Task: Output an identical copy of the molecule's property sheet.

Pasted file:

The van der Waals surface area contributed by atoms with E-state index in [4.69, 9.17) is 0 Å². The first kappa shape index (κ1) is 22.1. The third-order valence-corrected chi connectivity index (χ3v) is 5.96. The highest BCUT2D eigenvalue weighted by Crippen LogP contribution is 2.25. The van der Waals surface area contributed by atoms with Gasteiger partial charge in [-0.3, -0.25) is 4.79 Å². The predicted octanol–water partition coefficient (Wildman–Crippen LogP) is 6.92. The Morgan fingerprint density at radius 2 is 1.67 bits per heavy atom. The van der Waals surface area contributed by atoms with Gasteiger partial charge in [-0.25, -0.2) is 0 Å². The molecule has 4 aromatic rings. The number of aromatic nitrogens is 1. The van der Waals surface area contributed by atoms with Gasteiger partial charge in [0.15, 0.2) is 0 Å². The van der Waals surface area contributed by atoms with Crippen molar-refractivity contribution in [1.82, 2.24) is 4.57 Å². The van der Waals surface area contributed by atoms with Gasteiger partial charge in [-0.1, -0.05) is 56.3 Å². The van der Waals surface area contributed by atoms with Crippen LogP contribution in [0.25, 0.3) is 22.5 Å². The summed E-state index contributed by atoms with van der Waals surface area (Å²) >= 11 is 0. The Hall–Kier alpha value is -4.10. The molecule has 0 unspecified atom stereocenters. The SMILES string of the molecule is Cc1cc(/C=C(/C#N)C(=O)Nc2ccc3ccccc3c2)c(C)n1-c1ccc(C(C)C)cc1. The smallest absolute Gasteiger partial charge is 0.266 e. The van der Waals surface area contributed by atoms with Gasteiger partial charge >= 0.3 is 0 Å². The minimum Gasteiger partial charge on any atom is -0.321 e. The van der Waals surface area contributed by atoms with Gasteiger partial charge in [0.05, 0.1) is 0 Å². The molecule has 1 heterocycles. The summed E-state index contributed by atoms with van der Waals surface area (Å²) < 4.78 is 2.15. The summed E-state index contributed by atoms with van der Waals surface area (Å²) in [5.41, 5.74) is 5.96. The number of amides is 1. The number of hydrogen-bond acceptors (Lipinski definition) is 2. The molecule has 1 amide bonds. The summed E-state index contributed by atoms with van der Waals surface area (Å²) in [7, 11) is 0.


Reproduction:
The van der Waals surface area contributed by atoms with E-state index in [4.69, 9.17) is 0 Å². The first kappa shape index (κ1) is 22.1. The third-order valence-corrected chi connectivity index (χ3v) is 5.96. The highest BCUT2D eigenvalue weighted by Crippen LogP contribution is 2.25. The van der Waals surface area contributed by atoms with Gasteiger partial charge in [-0.3, -0.25) is 4.79 Å². The predicted octanol–water partition coefficient (Wildman–Crippen LogP) is 6.92. The Morgan fingerprint density at radius 2 is 1.67 bits per heavy atom. The van der Waals surface area contributed by atoms with Gasteiger partial charge in [-0.25, -0.2) is 0 Å². The molecule has 4 aromatic rings. The number of aromatic nitrogens is 1. The van der Waals surface area contributed by atoms with Gasteiger partial charge in [0.15, 0.2) is 0 Å². The van der Waals surface area contributed by atoms with Crippen molar-refractivity contribution in [1.82, 2.24) is 4.57 Å². The van der Waals surface area contributed by atoms with Gasteiger partial charge in [-0.1, -0.05) is 56.3 Å². The van der Waals surface area contributed by atoms with Crippen LogP contribution in [0.25, 0.3) is 22.5 Å². The summed E-state index contributed by atoms with van der Waals surface area (Å²) >= 11 is 0. The Hall–Kier alpha value is -4.10. The molecule has 0 unspecified atom stereocenters. The SMILES string of the molecule is Cc1cc(/C=C(/C#N)C(=O)Nc2ccc3ccccc3c2)c(C)n1-c1ccc(C(C)C)cc1. The smallest absolute Gasteiger partial charge is 0.266 e. The van der Waals surface area contributed by atoms with Gasteiger partial charge >= 0.3 is 0 Å². The minimum Gasteiger partial charge on any atom is -0.321 e. The van der Waals surface area contributed by atoms with Gasteiger partial charge in [0.05, 0.1) is 0 Å². The molecule has 1 heterocycles. The summed E-state index contributed by atoms with van der Waals surface area (Å²) < 4.78 is 2.15. The summed E-state index contributed by atoms with van der Waals surface area (Å²) in [5.41, 5.74) is 5.96. The number of amides is 1. The number of hydrogen-bond acceptors (Lipinski definition) is 2. The molecule has 1 amide bonds. The summed E-state index contributed by atoms with van der Waals surface area (Å²) in [7, 11) is 0.